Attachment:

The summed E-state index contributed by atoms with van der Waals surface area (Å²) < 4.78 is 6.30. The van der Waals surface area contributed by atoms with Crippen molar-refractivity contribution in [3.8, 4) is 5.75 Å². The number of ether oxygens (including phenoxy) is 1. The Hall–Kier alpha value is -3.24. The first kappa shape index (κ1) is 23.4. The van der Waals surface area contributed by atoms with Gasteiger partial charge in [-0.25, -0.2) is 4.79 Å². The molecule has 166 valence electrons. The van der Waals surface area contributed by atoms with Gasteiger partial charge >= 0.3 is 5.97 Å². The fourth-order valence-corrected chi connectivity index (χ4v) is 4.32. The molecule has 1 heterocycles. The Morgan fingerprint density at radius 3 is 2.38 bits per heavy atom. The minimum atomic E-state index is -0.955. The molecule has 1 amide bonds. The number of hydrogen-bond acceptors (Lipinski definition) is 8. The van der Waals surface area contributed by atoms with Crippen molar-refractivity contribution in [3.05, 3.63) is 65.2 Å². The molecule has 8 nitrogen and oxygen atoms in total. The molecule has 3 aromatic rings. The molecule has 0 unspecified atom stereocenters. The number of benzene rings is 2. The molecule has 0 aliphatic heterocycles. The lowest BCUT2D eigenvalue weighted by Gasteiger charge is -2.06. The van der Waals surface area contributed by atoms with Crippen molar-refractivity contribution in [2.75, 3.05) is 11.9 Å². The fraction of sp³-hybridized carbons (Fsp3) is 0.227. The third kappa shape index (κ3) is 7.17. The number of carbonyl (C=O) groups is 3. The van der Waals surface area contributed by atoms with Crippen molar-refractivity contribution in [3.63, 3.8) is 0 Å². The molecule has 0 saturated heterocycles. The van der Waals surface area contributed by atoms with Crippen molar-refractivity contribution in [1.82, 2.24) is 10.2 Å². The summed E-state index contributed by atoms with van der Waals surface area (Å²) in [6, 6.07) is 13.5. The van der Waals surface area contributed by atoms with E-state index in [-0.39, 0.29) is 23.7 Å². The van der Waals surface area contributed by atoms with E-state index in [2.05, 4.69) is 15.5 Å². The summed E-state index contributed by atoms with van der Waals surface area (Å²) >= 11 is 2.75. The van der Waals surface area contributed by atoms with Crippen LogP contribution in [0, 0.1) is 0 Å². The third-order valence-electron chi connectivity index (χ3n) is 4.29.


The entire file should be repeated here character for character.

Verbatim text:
The summed E-state index contributed by atoms with van der Waals surface area (Å²) < 4.78 is 6.30. The van der Waals surface area contributed by atoms with Crippen molar-refractivity contribution in [3.8, 4) is 5.75 Å². The number of ether oxygens (including phenoxy) is 1. The Hall–Kier alpha value is -3.24. The first kappa shape index (κ1) is 23.4. The van der Waals surface area contributed by atoms with Gasteiger partial charge in [-0.25, -0.2) is 4.79 Å². The molecule has 166 valence electrons. The van der Waals surface area contributed by atoms with Gasteiger partial charge >= 0.3 is 5.97 Å². The fourth-order valence-corrected chi connectivity index (χ4v) is 4.32. The molecule has 1 heterocycles. The Morgan fingerprint density at radius 3 is 2.38 bits per heavy atom. The minimum atomic E-state index is -0.955. The molecule has 1 amide bonds. The number of hydrogen-bond acceptors (Lipinski definition) is 8. The van der Waals surface area contributed by atoms with Crippen molar-refractivity contribution in [3.05, 3.63) is 65.2 Å². The molecule has 8 nitrogen and oxygen atoms in total. The molecule has 3 aromatic rings. The molecule has 0 unspecified atom stereocenters. The number of benzene rings is 2. The molecule has 0 aliphatic heterocycles. The lowest BCUT2D eigenvalue weighted by Gasteiger charge is -2.06. The van der Waals surface area contributed by atoms with Crippen molar-refractivity contribution in [2.75, 3.05) is 11.9 Å². The fraction of sp³-hybridized carbons (Fsp3) is 0.227. The third kappa shape index (κ3) is 7.17. The number of carbonyl (C=O) groups is 3. The van der Waals surface area contributed by atoms with Crippen molar-refractivity contribution in [3.63, 3.8) is 0 Å². The molecule has 0 saturated heterocycles. The van der Waals surface area contributed by atoms with Crippen molar-refractivity contribution in [1.82, 2.24) is 10.2 Å². The summed E-state index contributed by atoms with van der Waals surface area (Å²) in [6, 6.07) is 13.5. The van der Waals surface area contributed by atoms with E-state index in [-0.39, 0.29) is 23.7 Å². The van der Waals surface area contributed by atoms with E-state index in [2.05, 4.69) is 15.5 Å². The summed E-state index contributed by atoms with van der Waals surface area (Å²) >= 11 is 2.75. The van der Waals surface area contributed by atoms with Crippen LogP contribution in [0, 0.1) is 0 Å². The third-order valence-electron chi connectivity index (χ3n) is 4.29.